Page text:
Gastrointestinal anatomy Flashcards Preview

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Flashcards in Gastrointestinal anatomy Deck (95):
1

Name all of the parts of the GI tract from proximal to distal

Mouth/oral cavity
Oesophagus
Stomach
Duodenum
Jejunum
Ileum
Caecum & appendix
Ascending colon
Hepatic flexure
Transverse colon
Splenic flexure
Descending colon
Sigmoid colon
Rectum
Anus

2

Which organs in the GI tract are foregut organs?

Oesophagus
Stomach
Mid-duodenum
Liver
Spleen
Gallbladder
1/2 of pancreas

3

Which organs in the GI tract are midgut organs?

1/2 of duodenum
Small intestine
Proximal 2/3 of transverse colon
1/2 of pancreas

4

Which organs in the GI tract are hindgut organs?

Distal 1/3 of transverse colon
Sigmoid colon
Rectum
Proximal 1/2 of anal canal

5

What is the peritoneal cavity?

A thin, enclosed space containing a little peritoneal fluid secreted by the peritoneum

6

What is the peritoneum?

A sensitive, semi-permeable membrane

7

What name is given to the surgical procedure of opening the abdominal cavity?

Laparotomy

8

When undertaking paracentesis, why must the placement of the needle be lateral to the rectus sheath?

To avoid the inferior epigastric vessels which run in the anterior abdominal wall, deep to the rectus sheath

9

What is the deep inguinal ring?

The entrance to the inguinal canal

10

What is the inguinal canal?

A passage in the anterior abdominal wall which in men conveys the spermatic cord and in women the round ligament

11

What is the falciform ligament?

Attaches the liver to the anterior abdominal wall, lies between the right and left lobe of the liver

12

What two structures does the greater omentum connect?

The stomach to the transverse colon

13

What two structures does the lesser omentum connect?

The stomach to the liver

14

Which structure lies within the "free edge" of the lesser omentum?

The portal triad

15

How does the greater sac communicate with the lesser sac?

Through the omental foramen

16

What is the enteric nervous system?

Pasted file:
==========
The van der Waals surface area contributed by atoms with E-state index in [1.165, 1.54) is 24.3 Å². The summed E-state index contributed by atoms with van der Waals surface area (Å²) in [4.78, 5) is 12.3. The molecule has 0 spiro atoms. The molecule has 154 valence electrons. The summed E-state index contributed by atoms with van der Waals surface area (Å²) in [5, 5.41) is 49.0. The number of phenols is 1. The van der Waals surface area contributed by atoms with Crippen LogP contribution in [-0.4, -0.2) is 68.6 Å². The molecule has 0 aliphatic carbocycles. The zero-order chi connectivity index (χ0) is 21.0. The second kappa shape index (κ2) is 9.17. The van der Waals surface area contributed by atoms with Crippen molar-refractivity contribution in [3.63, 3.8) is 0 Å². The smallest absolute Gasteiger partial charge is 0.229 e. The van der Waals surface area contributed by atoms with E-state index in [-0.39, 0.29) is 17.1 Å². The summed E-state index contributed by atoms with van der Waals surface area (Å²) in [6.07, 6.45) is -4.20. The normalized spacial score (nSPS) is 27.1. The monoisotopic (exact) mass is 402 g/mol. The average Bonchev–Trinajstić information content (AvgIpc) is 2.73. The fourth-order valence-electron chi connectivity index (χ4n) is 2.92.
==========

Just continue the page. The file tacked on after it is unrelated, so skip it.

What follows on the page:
An extensive network of nerves found only within the walls of the GI tract

17

Where do the sympathetic nerve fibres exit the spinal cord to reach the abdominal organs?

T5-L2

18

Where do the sympathetic nerve fibres supplying the abdominal organs synapse?

Prevertebral ganglia, located anterior to the aorta at the exit points of the major branches of the aorta

19

What nerves do the sympathetic nerves exit the sympathetic chain within?

Abdominopelvic splanchnic nerves

20

What are the names of the prevertebral ganglia within the abdomen?

Celiac ganglion
Superior mesenteric ganglion
Inferior mesenteric ganglion

21

How do postsynaptic sympathetic nerve fibres travel to the abdominal organs?

They travel on the surface of the arterial branches leaving the abdominal aorta

22

What are periarterial plexuses?

Nerve plexuses around the arteries consisting of sympathetic, parasympathetic and visceral afferents

23

What is unique about the nerve supply to the adrenal glands?

The sympathetic nerve fibres do not synapse at the prevertebral ganglia - instead, the presynaptic fibres are carried to the adrenal gland where they synapse directly onto the cells

24

At which level of the spinal cord do the sympathetic nerve fibres destined for the adrenal gland leave at?

T10-L1

25

Where do the presynaptic parasympathetic nerve fibres within the vagus nerve enter the abdominal cavity?

The surface of the oesophagus - "vagal trunks"

26

Up to which structure do parasympathetic nerve fibres supply in the GI tract?

Up to the distal end of the transverse colon

27

What parasympathetic nerve supply is there for the distal end of the transverse colon and down to the anal canal?

Pelvic splanchnic nerves S2, 3, 4

28

Where do pain fibres from foregut structures enter the spinal cord?

T6-T9

29

Where do pain fibres from midgut structures enter the spinal cord?

T8-T12

30

Where do pain fibres from hindgut organs enter the spinal cord?